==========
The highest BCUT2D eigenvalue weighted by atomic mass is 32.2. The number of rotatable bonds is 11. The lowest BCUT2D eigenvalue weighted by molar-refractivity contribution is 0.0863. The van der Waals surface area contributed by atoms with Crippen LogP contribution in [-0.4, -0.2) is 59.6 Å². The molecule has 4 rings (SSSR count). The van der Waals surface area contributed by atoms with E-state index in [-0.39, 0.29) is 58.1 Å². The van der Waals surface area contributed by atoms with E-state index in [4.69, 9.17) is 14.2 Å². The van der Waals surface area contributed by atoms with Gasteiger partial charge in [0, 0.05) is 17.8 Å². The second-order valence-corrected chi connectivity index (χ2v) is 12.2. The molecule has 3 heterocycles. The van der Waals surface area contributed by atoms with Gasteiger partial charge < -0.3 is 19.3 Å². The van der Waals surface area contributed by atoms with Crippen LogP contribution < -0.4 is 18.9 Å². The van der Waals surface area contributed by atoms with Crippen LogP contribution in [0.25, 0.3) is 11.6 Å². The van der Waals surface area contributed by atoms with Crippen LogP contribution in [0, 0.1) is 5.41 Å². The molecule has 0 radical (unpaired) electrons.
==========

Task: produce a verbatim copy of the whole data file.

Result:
The highest BCUT2D eigenvalue weighted by atomic mass is 32.2. The number of rotatable bonds is 11. The lowest BCUT2D eigenvalue weighted by molar-refractivity contribution is 0.0863. The van der Waals surface area contributed by atoms with Crippen LogP contribution in [-0.4, -0.2) is 59.6 Å². The molecule has 4 rings (SSSR count). The van der Waals surface area contributed by atoms with E-state index in [-0.39, 0.29) is 58.1 Å². The van der Waals surface area contributed by atoms with E-state index in [4.69, 9.17) is 14.2 Å². The van der Waals surface area contributed by atoms with Gasteiger partial charge in [0, 0.05) is 17.8 Å². The second-order valence-corrected chi connectivity index (χ2v) is 12.2. The molecule has 3 heterocycles. The van der Waals surface area contributed by atoms with Gasteiger partial charge < -0.3 is 19.3 Å². The van der Waals surface area contributed by atoms with Crippen LogP contribution < -0.4 is 18.9 Å². The van der Waals surface area contributed by atoms with Crippen LogP contribution in [0.25, 0.3) is 11.6 Å². The van der Waals surface area contributed by atoms with Crippen LogP contribution in [0, 0.1) is 5.41 Å². The molecule has 0 radical (unpaired) electrons.